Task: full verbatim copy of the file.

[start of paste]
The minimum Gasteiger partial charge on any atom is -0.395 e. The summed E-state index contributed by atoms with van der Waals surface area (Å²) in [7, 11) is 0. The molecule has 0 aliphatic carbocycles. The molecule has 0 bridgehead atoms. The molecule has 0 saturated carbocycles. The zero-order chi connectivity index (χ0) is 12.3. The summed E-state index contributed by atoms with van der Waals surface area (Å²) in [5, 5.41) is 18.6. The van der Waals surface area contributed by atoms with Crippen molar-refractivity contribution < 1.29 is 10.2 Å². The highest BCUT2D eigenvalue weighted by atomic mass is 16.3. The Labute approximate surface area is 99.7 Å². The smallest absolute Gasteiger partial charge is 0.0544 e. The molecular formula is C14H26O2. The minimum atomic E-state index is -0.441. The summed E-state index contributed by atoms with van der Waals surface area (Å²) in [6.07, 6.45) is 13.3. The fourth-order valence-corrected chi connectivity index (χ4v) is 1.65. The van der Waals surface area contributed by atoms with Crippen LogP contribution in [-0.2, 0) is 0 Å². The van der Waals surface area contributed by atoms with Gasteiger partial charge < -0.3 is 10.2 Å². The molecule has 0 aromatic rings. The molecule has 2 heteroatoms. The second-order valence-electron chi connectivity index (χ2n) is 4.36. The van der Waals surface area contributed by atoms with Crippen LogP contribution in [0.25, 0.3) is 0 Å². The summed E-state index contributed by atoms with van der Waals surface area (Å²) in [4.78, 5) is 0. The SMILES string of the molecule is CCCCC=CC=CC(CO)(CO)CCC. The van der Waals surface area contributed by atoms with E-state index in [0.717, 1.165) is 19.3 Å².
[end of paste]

The minimum Gasteiger partial charge on any atom is -0.395 e. The summed E-state index contributed by atoms with van der Waals surface area (Å²) in [7, 11) is 0. The molecule has 0 aliphatic carbocycles. The molecule has 0 bridgehead atoms. The molecule has 0 saturated carbocycles. The zero-order chi connectivity index (χ0) is 12.3. The summed E-state index contributed by atoms with van der Waals surface area (Å²) in [5, 5.41) is 18.6. The van der Waals surface area contributed by atoms with Crippen molar-refractivity contribution < 1.29 is 10.2 Å². The highest BCUT2D eigenvalue weighted by atomic mass is 16.3. The Labute approximate surface area is 99.7 Å². The smallest absolute Gasteiger partial charge is 0.0544 e. The molecular formula is C14H26O2. The minimum atomic E-state index is -0.441. The summed E-state index contributed by atoms with van der Waals surface area (Å²) in [6.07, 6.45) is 13.3. The fourth-order valence-corrected chi connectivity index (χ4v) is 1.65. The van der Waals surface area contributed by atoms with Crippen LogP contribution in [-0.2, 0) is 0 Å². The van der Waals surface area contributed by atoms with Gasteiger partial charge < -0.3 is 10.2 Å². The molecule has 0 aromatic rings. The molecule has 2 heteroatoms. The second-order valence-electron chi connectivity index (χ2n) is 4.36. The van der Waals surface area contributed by atoms with Crippen LogP contribution in [0.25, 0.3) is 0 Å². The summed E-state index contributed by atoms with van der Waals surface area (Å²) in [4.78, 5) is 0. The SMILES string of the molecule is CCCCC=CC=CC(CO)(CO)CCC. The van der Waals surface area contributed by atoms with E-state index in [0.717, 1.165) is 19.3 Å².